In the Passengers movie, Earth is positioned/presented as an "overpriced" planet:

Earth is a PROSPEROUS planet, the cradle of civilization.
But for many, it's also overpopulated, OVERPRICED, overrated.

Travelling to Avalon is also expensive, and only for riches and technical persons. There is no sign of migrants...

  • Why did the creators decide to make the Earth an overpriced planet?
  • Did they base this decision on any theoretical background?
  • 1
    Are you asking for real-world possibilities? Or for creators' commentary on their choices? The former is off-topic on this site. May 11, 2017 at 8:07
  • I prefer both, and essipecially the one which you want to answer.
    – Digerkam
    May 11, 2017 at 8:11
  • 3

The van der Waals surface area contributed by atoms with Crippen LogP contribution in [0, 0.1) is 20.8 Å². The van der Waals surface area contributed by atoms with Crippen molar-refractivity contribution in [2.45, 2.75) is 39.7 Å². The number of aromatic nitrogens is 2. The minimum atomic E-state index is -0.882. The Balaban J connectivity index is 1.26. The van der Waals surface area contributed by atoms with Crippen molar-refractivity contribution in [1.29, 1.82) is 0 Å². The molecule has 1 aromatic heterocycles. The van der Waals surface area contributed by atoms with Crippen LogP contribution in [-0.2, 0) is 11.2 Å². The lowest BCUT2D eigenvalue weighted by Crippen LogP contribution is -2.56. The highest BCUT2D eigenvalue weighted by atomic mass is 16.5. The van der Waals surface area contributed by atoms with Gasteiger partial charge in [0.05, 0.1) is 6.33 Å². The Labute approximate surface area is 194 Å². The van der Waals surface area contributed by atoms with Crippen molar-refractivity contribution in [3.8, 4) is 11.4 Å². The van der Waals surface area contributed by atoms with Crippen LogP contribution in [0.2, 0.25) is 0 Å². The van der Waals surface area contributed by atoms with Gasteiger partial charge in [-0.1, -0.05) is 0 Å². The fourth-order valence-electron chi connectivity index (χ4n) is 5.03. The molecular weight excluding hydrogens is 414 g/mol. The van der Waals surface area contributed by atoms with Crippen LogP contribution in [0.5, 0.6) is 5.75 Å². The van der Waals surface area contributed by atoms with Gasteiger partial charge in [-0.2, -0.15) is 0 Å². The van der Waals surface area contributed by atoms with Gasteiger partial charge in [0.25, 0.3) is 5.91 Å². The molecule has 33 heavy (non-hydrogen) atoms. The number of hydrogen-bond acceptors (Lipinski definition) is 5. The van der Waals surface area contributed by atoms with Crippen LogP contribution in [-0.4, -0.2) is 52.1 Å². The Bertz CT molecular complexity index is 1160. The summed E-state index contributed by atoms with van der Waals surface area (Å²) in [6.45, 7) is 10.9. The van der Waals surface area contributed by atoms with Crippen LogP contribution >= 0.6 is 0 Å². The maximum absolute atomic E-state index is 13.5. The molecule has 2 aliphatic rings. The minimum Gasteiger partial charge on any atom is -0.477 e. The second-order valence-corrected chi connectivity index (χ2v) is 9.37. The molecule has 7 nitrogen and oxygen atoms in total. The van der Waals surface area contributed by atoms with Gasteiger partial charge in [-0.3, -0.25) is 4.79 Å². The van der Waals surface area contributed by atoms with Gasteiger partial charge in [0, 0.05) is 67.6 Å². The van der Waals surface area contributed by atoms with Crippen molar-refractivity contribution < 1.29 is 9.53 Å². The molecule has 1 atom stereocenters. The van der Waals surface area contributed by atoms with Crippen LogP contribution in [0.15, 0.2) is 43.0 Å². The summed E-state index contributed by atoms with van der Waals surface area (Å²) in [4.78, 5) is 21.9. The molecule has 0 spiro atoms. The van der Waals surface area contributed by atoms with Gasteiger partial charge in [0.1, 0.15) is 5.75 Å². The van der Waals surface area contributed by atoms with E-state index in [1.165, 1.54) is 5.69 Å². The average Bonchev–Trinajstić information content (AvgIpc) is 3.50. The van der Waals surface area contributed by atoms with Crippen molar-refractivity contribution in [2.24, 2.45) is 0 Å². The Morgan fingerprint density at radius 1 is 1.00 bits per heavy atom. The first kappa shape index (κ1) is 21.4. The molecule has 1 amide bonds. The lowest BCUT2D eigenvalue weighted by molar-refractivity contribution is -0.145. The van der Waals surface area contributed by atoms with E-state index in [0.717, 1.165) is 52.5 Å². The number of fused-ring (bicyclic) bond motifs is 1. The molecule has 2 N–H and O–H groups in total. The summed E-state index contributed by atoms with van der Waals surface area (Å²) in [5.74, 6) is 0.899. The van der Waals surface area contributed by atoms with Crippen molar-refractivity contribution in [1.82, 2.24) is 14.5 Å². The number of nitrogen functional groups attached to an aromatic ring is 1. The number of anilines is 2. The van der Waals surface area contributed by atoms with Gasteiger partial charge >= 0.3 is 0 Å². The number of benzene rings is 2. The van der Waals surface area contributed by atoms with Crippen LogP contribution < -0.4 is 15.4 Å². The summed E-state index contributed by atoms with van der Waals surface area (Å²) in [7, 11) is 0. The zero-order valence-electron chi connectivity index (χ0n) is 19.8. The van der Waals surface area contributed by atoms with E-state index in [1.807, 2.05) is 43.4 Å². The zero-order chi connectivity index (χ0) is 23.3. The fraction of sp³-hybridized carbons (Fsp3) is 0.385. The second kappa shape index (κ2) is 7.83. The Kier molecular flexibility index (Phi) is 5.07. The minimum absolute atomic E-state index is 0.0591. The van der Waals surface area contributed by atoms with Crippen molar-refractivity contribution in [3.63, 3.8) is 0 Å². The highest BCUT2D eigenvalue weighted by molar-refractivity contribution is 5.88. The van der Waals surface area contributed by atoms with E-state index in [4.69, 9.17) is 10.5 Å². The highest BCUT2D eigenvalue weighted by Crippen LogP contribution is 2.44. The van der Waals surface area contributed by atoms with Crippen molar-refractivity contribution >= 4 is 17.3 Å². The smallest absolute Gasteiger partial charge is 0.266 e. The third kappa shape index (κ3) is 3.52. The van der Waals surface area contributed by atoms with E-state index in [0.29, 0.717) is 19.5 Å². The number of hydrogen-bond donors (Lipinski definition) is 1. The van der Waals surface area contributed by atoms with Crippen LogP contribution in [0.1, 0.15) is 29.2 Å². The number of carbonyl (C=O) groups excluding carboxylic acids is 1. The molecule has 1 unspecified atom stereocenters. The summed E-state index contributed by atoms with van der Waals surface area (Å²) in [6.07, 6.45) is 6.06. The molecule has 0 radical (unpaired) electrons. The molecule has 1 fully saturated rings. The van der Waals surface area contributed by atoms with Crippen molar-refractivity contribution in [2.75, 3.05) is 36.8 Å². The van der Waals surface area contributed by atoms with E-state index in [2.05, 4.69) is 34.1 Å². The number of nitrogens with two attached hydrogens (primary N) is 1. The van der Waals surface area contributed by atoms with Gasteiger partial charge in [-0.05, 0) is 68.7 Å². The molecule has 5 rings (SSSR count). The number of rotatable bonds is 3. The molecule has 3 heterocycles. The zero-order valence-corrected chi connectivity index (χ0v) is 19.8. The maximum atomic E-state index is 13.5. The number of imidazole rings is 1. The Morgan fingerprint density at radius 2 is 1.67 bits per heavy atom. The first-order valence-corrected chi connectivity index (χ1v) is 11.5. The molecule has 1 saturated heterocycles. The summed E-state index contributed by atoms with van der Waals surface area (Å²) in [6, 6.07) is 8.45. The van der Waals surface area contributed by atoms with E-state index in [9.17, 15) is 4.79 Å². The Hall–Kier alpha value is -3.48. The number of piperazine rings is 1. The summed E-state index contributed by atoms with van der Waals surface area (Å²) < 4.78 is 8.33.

"...riches and technical persons." - Not so. There were 5000 migrants/homesteaders/colonists on board (excluding crew) and there were different levels of passenger status.
    – Paulie_D
    May 11, 2017 at 9:12
  • 1
    I got the impression that people migrating to the colony were basically indentured servants. Aurora, the journalist who came from a rich family, had money, but most weren't at that level. May 11, 2017 at 12:32
  • The trip to Avalon isn't merely for the wealthy and well-trained. It would appear that (within reason), anyone can go there. Our hero was given a discount on his tariff (the percentage of his salary that he had to pay to the Homestead Corporation) because he had a useful skill.
    – Valorum
    Feb 22, 2019 at 18:50

1 Answer 1


The description of Earth appears in promotional material from the company which built the Avalon. It is obviously trying to appeal to dissatisfaction with life on Earth, so it implies Earth is too crowded and too expensive.

The company believes these claims will motivate the colonists. We do not know whether they are true in some sort of absolute sense, and for the purposes of the film it doesn't matter.

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